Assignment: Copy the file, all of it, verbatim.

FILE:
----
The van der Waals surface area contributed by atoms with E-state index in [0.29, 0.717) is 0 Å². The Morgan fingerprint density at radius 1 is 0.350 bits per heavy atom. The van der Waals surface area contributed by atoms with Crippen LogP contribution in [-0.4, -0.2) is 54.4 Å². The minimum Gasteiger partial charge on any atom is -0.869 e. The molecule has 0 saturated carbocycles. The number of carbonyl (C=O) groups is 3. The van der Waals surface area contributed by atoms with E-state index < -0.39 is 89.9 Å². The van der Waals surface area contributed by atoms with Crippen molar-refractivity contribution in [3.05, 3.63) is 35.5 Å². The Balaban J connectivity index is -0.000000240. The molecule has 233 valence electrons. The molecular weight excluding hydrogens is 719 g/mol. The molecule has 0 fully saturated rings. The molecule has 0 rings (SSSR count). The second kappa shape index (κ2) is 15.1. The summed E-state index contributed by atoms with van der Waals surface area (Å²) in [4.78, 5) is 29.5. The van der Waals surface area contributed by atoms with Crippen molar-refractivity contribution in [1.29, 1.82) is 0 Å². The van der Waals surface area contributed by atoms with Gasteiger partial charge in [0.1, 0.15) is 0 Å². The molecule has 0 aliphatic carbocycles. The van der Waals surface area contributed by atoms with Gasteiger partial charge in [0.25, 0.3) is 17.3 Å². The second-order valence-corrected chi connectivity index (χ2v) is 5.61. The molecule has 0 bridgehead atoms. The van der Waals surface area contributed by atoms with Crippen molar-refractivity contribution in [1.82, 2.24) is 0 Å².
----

The van der Waals surface area contributed by atoms with E-state index in [0.29, 0.717) is 0 Å². The Morgan fingerprint density at radius 1 is 0.350 bits per heavy atom. The van der Waals surface area contributed by atoms with Crippen LogP contribution in [-0.4, -0.2) is 54.4 Å². The minimum Gasteiger partial charge on any atom is -0.869 e. The molecule has 0 saturated carbocycles. The number of carbonyl (C=O) groups is 3. The van der Waals surface area contributed by atoms with E-state index < -0.39 is 89.9 Å². The van der Waals surface area contributed by atoms with Crippen molar-refractivity contribution in [3.05, 3.63) is 35.5 Å². The Balaban J connectivity index is -0.000000240. The molecule has 233 valence electrons. The molecular weight excluding hydrogens is 719 g/mol. The molecule has 0 fully saturated rings. The molecule has 0 rings (SSSR count). The second kappa shape index (κ2) is 15.1. The summed E-state index contributed by atoms with van der Waals surface area (Å²) in [4.78, 5) is 29.5. The van der Waals surface area contributed by atoms with Crippen molar-refractivity contribution in [1.29, 1.82) is 0 Å². The van der Waals surface area contributed by atoms with Gasteiger partial charge in [0.1, 0.15) is 0 Å². The molecule has 0 aliphatic carbocycles. The van der Waals surface area contributed by atoms with Gasteiger partial charge in [0.25, 0.3) is 17.3 Å². The second-order valence-corrected chi connectivity index (χ2v) is 5.61. The molecule has 0 bridgehead atoms. The van der Waals surface area contributed by atoms with Crippen molar-refractivity contribution in [1.82, 2.24) is 0 Å².